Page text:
Auckland is the largest metropolitan area in New Zealand, with a population of over one million. It is in the northern half of the North Island, on a narrow isthmus of land that joins the Northland peninsula to the rest of the North Island.
This article only deals with Auckland City itself. In November 2010, four formerly separate cities were amalgamated. These four were Manukau in the south, Waitakere in the west, North Shore in the north and Auckland City itself, on and around the isthmus. These other cities, rural areas, small towns and the islands of the Hauraki Gulf can be found in the Auckland Region article.
Auckland is a modern cosmopolitan city with a population of 1.4 million people — roughly one third of New Zealand's entire population reside in Auckland.
The city and suburbs have developed within the same time frame and similar urban patterns as California (Los Angeles and Auckland have shared urban planning designs and are sister cities). Today the city and suburbs sprawl over a large urban area, hemmed to the east and west by two large harbours (Waitemata and Manukau) and ocean (Pacific Ocean and Tasman Sea) beyond.
Many suburbs were once separate towns and offer examples of early European settlement (Devonport, Mission Bay, Parnell Village, Ponsonby and Howick are historic suburban centres that remain well preserved and contain good examples of Victorian, Edwardian, Deco and Bungalow residential styles).
An extensive tram system was removed in the 1960s and motorway systems have since been implemented, although recent efforts to return two areas to trams for tourism purposes (in the CBD Wynyard Quarter and at Western Springs linking the Zoo and Museum of Transport and Technology (MOTAT)) have been successful.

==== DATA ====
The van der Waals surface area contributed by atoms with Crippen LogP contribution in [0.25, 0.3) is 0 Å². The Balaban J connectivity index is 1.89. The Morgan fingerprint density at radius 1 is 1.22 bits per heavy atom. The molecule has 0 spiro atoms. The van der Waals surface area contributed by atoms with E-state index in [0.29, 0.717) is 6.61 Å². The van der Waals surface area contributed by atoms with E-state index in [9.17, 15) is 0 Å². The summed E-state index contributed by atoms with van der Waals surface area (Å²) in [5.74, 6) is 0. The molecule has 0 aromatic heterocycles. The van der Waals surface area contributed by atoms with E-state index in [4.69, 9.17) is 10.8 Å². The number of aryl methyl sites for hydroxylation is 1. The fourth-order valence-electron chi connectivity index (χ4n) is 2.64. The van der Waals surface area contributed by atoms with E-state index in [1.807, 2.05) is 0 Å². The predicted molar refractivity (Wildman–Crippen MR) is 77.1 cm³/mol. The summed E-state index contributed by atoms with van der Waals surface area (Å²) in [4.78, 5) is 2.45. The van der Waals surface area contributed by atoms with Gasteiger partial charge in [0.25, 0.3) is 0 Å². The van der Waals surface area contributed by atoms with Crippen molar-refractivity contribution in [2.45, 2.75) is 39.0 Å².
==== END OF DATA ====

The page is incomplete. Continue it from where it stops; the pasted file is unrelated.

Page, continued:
Because of its large geographic sprawl (and urban design focus on motorway systems) public transport can be frustrating and is not cheap by international comparisons - however - most destinations within 5 km of the CBD and of appeal to visitors are served by frequent bus, train and ferry services from the Britomart transport centre (located in the downtown area of the CBD). An information desk operates at the ferry building and from inside the street level entrance to the train station with information for all public transport options across the city.
Regular ferry services depart the ferry building; with historic Devonport just 15 min away - the view of the city and islands of the harbour make this a highly recommended trip. Further away with plenty of good beaches, boutique accommodation, wineries and olive groves is Waiheke Island (45 min). Also worth a visit by ferry is Rangitoto (the large volcanic island that flanks the eastern horizon) - take good walking shoes, food and water to walk to the top - it can be very hot in summer - a bus service operates on some days for those that dont want to walk (enquire at the Britomart or ferry building information centre before setting out - and don't miss the last ferry back to the city as there is no accommodation on Rangitoto).